You want to save money and you feel like you can do it but every month you feel like you’re coming up short. Where does all of your money go? Why are you not saving the way you want to? Honestly, there are many different reasons, but a good first step would be to start tracking your spending to create a budget.
Where to start
It is often difficult to even know where to begin when budgeting. Often the best place to begin to review your spending over the previous 30-90 days. This includes looking over your bank statements, credit card statements, check registers, and more. You want to know where every single penny you spent went. You can see why you never save as much as you planned and why you feel like you’re always coming up short. When you take the time to complete this step, you have a really good idea of exactly where your money has been going.
This is good for several reasons:
- You know what your weak spots are.
- You can adjust your spending habits more easily because you can recognize them.
- You can create a realistic budget.
- You can know where to make cuts in your budget categories.
But why does it matter?
Reviewing, or tracking, your spending in the past months helps to provide insight into how you have managed your money without a plan. Tracking your spending after you have created a budget helps to keep you on track. It will also help you to increase your savings.
For example, let’s say I spent $76 during February on coffee drinks. When I look back at the previous month, I know I have a weakness for coffee drinks and I have to change this habit if I want to pay down my debt and save money.
Another example would be I spent $86 dining out during February. I definitely don’t want this pattern to continue so I will need to limit my dining out experiences and/or expenses.
If I cut out both coffee drinks and dining out, I would have another $162 I could put towards savings!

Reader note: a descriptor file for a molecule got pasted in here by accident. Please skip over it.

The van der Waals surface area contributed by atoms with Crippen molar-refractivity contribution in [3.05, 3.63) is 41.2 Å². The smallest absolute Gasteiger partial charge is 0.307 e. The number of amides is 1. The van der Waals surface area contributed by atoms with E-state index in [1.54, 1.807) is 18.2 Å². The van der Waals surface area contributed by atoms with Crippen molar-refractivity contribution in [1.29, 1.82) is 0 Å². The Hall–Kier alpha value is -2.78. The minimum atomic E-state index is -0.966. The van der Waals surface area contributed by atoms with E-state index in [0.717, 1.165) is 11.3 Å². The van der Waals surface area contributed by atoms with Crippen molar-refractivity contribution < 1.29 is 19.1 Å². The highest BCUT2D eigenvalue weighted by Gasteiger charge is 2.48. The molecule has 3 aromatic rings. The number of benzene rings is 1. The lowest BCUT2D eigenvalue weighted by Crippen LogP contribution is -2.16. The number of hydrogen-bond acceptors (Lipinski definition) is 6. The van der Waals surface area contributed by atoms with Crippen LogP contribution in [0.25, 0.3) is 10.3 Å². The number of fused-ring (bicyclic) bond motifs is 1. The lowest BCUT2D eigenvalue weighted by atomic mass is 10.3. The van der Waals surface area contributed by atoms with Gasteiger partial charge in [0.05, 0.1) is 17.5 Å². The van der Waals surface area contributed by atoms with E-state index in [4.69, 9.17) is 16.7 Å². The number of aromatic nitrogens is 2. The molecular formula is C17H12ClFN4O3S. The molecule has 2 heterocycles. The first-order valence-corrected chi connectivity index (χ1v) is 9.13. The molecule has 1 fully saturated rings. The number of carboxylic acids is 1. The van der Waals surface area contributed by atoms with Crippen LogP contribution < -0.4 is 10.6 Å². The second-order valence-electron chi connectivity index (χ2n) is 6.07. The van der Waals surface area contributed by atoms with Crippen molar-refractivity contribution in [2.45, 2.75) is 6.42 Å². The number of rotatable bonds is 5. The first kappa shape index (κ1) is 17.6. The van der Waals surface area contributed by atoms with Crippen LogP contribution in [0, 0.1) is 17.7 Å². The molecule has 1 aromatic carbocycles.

Another good reason to track your spending is to get a better understanding of your utilities. If you track how much your electric, water/sewer, and gas bills over the course of a year, you’re better able to make decisions about how to reduce these costs or if you need to change plans. Many utility providers offer you the option to to select a plan that allows you to pay the same amount monthly. This may or may not be a good choice for you, based on your previous usage.
How do you do it?
There are two primary ways you can go about this:
- Track your spending retroactively.
- Track your spending in the present.
- Optional: Both.
Either way, I highly encourage you to create a budget based on your results. It is a good practice to continually update your budget, so you could complete a budget based on both a retroactive track and a present track.
If you elect to go with a present tracking strategy, make sure to lay out some ground rules for yourself by answering the following questions:
When will you be done tracking?
It is important to set a timeline for yourself. Setting a deadline allows you to reduce your anxiety by being able to focus on the end goal and know the experience is only temporary. You may want to select a date that is 30, 60, or 90 days from your start date to give you a decent amount of insight in your habits.
What do you want to gain from this experience?
If you want to test yourself on how little you can spend, great! If you want to have a hard, honest look at your unfiltered spending habits, that’s also great. Whatever your goal for this experience is, make sure you write it down and keep it in mind as you go through your tracking trek.
What will you need in order to complete this tracking experience?
Will you do a completely card-only tracking period or will there be cash receipts mixed in. Know ahead of time if you will need to keep paper receipts to track any purchases to avoid throwing away pieces to your financial puzzle.
Do you really want to make a change?
Examine your commitment to this task. Are you just in a curiosity phase or are you preparing for a lifestyle overhaul. Review what stage of change you are in, and most importantly, be honest with yourself.
How will you hold yourself accountable?
The longer the period of time, the more important it is to hold yourself accountable. If you want to complete the full time period, it will be helpful to place a visual reminder, have a buddy hold you accountable, or even change your desktop background to a reminder. Whatever you need to do to keep yourself on track… And don’t fudge your numbers.
Are you prepared for what you may find?
When you are done with your tracking experience, you will need to be honest with yourself. When you finish up, you will need to calculate how much you spent each month in each category. This probably won’t be the most fun thing you do during this time period. Be open and honest with your spending so that you can make necessary adjustments to improve your spending habits.
Remember, you are in control here.
Have you ever tracked your spending? How did you do it?